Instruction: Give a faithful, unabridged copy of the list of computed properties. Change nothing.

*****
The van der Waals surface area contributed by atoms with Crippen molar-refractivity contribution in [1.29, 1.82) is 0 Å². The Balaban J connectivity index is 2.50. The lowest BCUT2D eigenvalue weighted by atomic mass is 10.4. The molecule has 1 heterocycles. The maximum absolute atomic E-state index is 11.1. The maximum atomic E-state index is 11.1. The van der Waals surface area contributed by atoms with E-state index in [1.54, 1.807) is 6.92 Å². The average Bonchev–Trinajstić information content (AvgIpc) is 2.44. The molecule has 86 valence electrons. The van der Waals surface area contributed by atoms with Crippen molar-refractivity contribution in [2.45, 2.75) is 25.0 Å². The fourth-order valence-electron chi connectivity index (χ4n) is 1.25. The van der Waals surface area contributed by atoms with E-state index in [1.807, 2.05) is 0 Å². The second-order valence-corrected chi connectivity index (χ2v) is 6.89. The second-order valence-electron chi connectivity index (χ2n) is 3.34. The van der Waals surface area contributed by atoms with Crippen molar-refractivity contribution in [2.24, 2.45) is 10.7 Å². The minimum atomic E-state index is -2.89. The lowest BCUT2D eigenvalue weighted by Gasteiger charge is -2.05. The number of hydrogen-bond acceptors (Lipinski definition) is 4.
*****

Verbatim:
The van der Waals surface area contributed by atoms with Crippen molar-refractivity contribution in [1.29, 1.82) is 0 Å². The Balaban J connectivity index is 2.50. The lowest BCUT2D eigenvalue weighted by atomic mass is 10.4. The molecule has 1 heterocycles. The maximum absolute atomic E-state index is 11.1. The maximum atomic E-state index is 11.1. The van der Waals surface area contributed by atoms with E-state index in [1.54, 1.807) is 6.92 Å². The average Bonchev–Trinajstić information content (AvgIpc) is 2.44. The molecule has 86 valence electrons. The van der Waals surface area contributed by atoms with Crippen molar-refractivity contribution in [2.45, 2.75) is 25.0 Å². The fourth-order valence-electron chi connectivity index (χ4n) is 1.25. The van der Waals surface area contributed by atoms with E-state index in [1.807, 2.05) is 0 Å². The second-order valence-corrected chi connectivity index (χ2v) is 6.89. The second-order valence-electron chi connectivity index (χ2n) is 3.34. The van der Waals surface area contributed by atoms with Crippen molar-refractivity contribution in [2.24, 2.45) is 10.7 Å². The minimum atomic E-state index is -2.89. The lowest BCUT2D eigenvalue weighted by Gasteiger charge is -2.05. The number of hydrogen-bond acceptors (Lipinski definition) is 4.